Williams body transformation, Benton headlines a young DL and young players who have stepped up.
{{ timeAgo('2021-04-07 07:27:14 -0500') }} football Edit

Notes: Williams' transformation, Benton a rising star, youngsters flash

Monday morning, first-year assistant coach Ross Kolodziej and four veteran defensive linemen met with local media.

Senior Bryson Williams detailed his body transformation throughout his time at UW, praise flowed in for junior Keeanu Benton, and two young players were mentioned as standouts through three practices.

Bryson Williams undergoes massive body changes following surgery 

Bryson Williams has brought his weight down to 280 and is hoping to be around 290 for the season.
Bryson Williams has brought his weight down to 280 and is hoping to be around 290 for the season. (Jake Kocorowski)

Williams, 6-foot-2 and 280 pounds, saw the field as a true freshman, but it has been far from a smooth ascension since then. The former three-star prospect saw action in all 13 games in 2018 but was forced to sit out much of the following season with a significant knee injury.

"I had a pretty serious knee surgery my sophomore year and I gained a lot of weight. I was at about 320 and I felt terrible. I was slow. I wasn’t any stronger than I was at 290. Just 30 pounds heavier, which is really not good," Williams told reporters Monday morning. "I ended up losing about 60 pounds in a couple months and got down to 260 and really just had to hit the reset button and gain that weight back in the best way I can, so that’s what I’ve been doing."

Williams, a nose tackle over the past three seasons, is listed at 280 pounds but is hoping to be around 290 when the season rolls around.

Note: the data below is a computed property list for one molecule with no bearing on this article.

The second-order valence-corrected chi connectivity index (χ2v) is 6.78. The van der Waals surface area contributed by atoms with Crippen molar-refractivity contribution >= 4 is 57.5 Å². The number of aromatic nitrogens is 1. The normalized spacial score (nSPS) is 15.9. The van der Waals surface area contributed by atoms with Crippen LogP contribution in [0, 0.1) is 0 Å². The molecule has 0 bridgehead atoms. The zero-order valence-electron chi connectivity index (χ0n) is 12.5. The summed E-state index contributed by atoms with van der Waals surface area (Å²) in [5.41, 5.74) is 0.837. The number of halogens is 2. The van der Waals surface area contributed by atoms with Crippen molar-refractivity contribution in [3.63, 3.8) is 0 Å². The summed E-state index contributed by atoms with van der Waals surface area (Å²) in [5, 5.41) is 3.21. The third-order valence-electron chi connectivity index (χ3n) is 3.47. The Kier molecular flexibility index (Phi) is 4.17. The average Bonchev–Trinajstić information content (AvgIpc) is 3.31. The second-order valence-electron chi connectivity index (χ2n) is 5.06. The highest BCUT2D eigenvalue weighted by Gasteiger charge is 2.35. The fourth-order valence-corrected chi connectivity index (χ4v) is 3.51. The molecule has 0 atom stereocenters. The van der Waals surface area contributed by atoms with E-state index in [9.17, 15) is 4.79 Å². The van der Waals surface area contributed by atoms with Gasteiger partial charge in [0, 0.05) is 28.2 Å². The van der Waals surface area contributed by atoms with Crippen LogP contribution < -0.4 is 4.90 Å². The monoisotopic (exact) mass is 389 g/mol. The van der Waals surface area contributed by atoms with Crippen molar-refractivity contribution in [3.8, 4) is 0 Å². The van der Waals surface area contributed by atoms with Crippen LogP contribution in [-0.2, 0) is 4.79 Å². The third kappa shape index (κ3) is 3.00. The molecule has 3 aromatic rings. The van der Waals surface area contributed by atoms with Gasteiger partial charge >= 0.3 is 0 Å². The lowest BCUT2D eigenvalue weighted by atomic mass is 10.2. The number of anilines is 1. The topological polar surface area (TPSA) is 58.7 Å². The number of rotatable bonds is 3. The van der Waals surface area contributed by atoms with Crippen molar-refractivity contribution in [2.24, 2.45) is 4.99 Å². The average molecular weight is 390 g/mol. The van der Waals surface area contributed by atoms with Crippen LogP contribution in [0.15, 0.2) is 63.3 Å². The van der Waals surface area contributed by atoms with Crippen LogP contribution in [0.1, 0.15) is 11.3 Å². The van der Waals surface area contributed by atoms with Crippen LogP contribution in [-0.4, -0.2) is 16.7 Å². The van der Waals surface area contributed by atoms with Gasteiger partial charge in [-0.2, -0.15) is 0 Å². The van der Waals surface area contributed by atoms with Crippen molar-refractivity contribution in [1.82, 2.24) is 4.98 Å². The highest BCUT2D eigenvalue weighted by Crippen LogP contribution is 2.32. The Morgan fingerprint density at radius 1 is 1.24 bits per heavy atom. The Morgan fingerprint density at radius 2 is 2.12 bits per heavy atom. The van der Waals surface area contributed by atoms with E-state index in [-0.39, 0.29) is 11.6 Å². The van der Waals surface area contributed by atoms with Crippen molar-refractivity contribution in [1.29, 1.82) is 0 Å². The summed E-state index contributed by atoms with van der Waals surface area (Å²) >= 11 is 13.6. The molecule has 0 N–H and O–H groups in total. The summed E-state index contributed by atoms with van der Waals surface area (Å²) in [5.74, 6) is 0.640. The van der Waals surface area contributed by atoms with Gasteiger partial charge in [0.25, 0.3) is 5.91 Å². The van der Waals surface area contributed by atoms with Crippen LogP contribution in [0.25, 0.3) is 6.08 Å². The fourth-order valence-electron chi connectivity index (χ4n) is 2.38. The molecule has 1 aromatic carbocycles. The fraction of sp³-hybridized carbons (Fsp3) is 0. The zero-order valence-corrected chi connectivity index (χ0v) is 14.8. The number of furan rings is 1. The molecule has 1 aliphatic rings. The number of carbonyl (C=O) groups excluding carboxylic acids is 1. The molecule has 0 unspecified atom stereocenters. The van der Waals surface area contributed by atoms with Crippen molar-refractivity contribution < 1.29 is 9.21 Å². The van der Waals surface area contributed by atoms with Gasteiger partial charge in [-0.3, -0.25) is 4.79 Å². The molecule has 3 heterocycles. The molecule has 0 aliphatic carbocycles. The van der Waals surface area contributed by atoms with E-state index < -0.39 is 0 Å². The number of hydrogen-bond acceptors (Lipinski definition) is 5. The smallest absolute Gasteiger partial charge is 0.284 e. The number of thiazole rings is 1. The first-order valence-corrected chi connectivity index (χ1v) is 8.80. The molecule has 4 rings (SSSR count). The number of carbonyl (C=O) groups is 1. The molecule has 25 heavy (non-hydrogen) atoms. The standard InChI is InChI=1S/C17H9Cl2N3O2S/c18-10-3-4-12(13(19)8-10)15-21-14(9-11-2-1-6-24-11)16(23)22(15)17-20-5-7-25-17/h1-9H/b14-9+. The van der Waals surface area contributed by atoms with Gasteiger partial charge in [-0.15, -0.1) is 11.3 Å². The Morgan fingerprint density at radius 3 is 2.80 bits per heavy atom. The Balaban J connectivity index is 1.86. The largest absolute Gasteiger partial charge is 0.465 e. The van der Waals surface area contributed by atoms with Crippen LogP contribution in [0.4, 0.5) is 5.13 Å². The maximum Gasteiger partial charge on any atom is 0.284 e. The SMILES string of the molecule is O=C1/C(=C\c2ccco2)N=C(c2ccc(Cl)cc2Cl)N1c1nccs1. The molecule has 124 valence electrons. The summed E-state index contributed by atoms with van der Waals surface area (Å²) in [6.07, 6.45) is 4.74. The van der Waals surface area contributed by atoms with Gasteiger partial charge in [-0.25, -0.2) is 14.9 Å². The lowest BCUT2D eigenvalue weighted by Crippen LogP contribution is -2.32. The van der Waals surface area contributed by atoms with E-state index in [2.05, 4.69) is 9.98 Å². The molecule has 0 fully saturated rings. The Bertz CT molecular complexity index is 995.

"I’ve been down to about 285 and I feel the best I ever have, even before my surgery, so I’m just going to continue to do that and continue to gain weight," he said. "Hoping to be around 295 come season time."

Now healthy, Williams' weight loss should give him position flexibility in 2021.

"I’m here to help the team in any way I can. If that means me playing end, if that means me playing nose, whatever I can do to help the team and be a benefit to the team, that’s what I’m going to do," Williams said. "I’ve been getting reps at both positions. Wherever they need me to go, I’ll be there and being around 295 allows me to play both."

Keeanu Benton a rising star

Junior defensive tackle Keeanu Benton.
Junior defensive tackle Keeanu Benton. (Jake Kocorowski)

The defensive line is younger and more inexperienced in comparison to last year, but there is still a lot of talent in the room. Atop the list is nose tackle Keeanu Benton, who is in line for a big junior season.

"Keeanu, he’s a special player," defensive end Matt Henningsen said. "Since he got here, he was able to put his body in certain positions and do certain things other young guys couldn’t do. And now that he’s transitioning into one of the older guys, we’re expecting him to be more of a playmaker than he has been in the past.